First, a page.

Beyond Shattered Dreams
Gaylene Guillemin / 12 June 2019

Beyond Shattered Dreams: A Journey Through Grief to Self-Empowermentby Gaylene GuilleminPublished by Gaylene Guillemin Reviewed by Ben Charles$16.99 ISBN 9781775220404 Beyond Shattered Dreams: A Journey Through Grief to Self-Empowerment, written and published by Gaylene Guillemin can be best described as a powerful and tender guide through the inescapable sorrows of the human condition that are grief and loss. Guillemin has a wide variety of expertise in the field of loss as a motivational speaker, an angel card reader and from formal education with a certificate in Death and Grief Studies. However, it is not from her studies or her energy work that Guillemin draws from to speak on her experiences with loss but from the tragic loss of her late husband in 2014, Mervin Guillemin, whom she affectionately refers to as “Merv”. The book begins as Gaylene discusses her relationship with Merv. She had been married to him for twenty-two years and from her descriptions of their family and life together the reader can easily see the deep level of love that she still has for him. Gaylene goes on to discuss Merv’s declining health, and the challenges that losing mobility, being in and out of hospitals constantly, and the…

Psychedelic Revolutionaries
University of Regina Press / 15 November 2018

Psychedelic Revolutionaries: LSD and the Birth of Hallucinogenic Research By P.W. Barber Published by University of Regina Press Review by Michelle Shaw $34.95 ISBN 9780889774209 Long before Timothy Leary and the psychedelic summer of love in San Francisco made LSD a global phenomenon, researchers were quietly testing the drug’s efficacy and possibilities in the middle of the Saskatchewan prairies. Researchers Humphry Osmond, Abram Hoffer and Duncan Blewett, among others, were fascinated about the possibilities of using LSD and other psychedelic drugs to treat certain conditions such as schizophrenia and alcoholism. Their research occurred at a unique time in Saskatchewan’s history. Tommy Douglas’s Co-operative Commonwealth Federation (CCF) government was in power, Medicare was on the horizon and the government was determined to address the huge challenges in the province’s mental health system. The government was looking for new and innovative ideas. Osmond, Hoffer and their contemporaries were in the right place at the right time. Their research appeared so successful that “the province was heralded….as a world leader in mental health in the 1950s, [and h]allucinogenic drugs figured centrally in this research.” Although I knew very little about the topic, P.W Barber’s narrative in Psychedelic Revolutionaries: LSD and the Birth of…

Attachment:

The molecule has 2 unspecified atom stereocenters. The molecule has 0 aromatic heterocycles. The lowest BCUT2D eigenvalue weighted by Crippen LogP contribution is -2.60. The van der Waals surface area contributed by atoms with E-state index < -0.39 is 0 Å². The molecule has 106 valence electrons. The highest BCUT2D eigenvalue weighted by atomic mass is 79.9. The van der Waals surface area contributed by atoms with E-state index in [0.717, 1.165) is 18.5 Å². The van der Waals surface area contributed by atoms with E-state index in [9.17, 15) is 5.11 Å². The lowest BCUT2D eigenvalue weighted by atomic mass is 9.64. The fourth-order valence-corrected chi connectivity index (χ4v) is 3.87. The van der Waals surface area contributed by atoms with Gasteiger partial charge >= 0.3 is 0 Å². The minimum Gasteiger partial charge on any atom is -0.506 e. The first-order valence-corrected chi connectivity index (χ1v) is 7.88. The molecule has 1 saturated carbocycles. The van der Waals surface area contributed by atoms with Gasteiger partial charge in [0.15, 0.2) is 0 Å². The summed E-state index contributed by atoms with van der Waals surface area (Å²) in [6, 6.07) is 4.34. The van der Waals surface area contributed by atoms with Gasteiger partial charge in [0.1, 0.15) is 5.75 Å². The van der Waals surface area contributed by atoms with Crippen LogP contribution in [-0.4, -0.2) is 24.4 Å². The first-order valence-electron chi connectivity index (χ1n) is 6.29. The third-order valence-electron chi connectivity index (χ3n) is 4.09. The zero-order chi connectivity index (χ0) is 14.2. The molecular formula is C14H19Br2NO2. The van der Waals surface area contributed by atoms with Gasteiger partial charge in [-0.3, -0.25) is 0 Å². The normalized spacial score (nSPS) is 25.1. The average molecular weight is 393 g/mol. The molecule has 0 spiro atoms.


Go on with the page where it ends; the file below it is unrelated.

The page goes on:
Mama’s Cloud
All Write Here Publishing / 31 August 2018

Mama’s Cloud Written by Jessica Williams, Illustrations by Mateya Ark Published by All Write Here Publishing Review by Shelley A. Leedahl $22.50 ISBN 978-1-7753456-1-9 There’s no rule that says children’s books must feature “feel good” stories, and I applaud those writers who do tackle the serious or sensitive subjects – like illness, bullying, or poverty – and find a way to create stories that children will find interesting and entertaining. Saskatchewan writer Jessica Williams has just done this. In Mama’s Cloud she’s teamed with Bulgarian illustrator Mateya Ark to deliver an engaging story about a woman who suffers from depression, and the ways in which her imaginative young daughter attempts to cheer her. Williams begins by presenting readers with an idyllic mother-daughter relationship. The child-narrator says “When Mama smiles, her eyes twinkle like a thousand fireflies. Her hair is soft and smells like purple lilacs in spring. Mama is Magical …” The pair play games of “Fairies and Wizards and Superheroes,” and in both text and illustration “Mama” is portrayed as smiling and affectionate. But “Sometimes a dark cloud drifts into the room and settles over her”. And thus begins the child’s mission to restore “Mama’s magic”. This book succeeds…

Small Displays of Chaos
Coteau Books / 4 August 2016

Small Displays of Chaos by Breanna Fischer Published by Coteau Books Review by Kris Brandhagen $12.95 9781550506617 Breanna Fischer’s book Small Displays of Chaos is about a girl from Saskatoon SK who develops an eating disorder during her last two years of high school. The main character, Rayanne Timko, assigns herself a fitness goal as part of a grade ten gym class project. She likes this because tracking calories appeals to her. In the beginning, her goal is “eat healthier, exercise more.” She earns the highest score for the assignment, but when it is over, she doesn’t want to stop. Fischer really gets inside the head of her character, juxtaposing action with stark, confessional journal entries. “Today I will count. Today I will starve. I will turn into myself like an imploding star. Just like yesterday.” As her obsession turns into addiction, she becomes her eating disorder. Without it, she doesn’t know who she is. The main focus of the book is what happens in Rayanne’s mind as she starves herself, developing visual, auditory, and tactile hallucinations of Edie (this could be a pun on ED, or eating disorder), taunting, pushing, and demanding that she lose more weight. When her…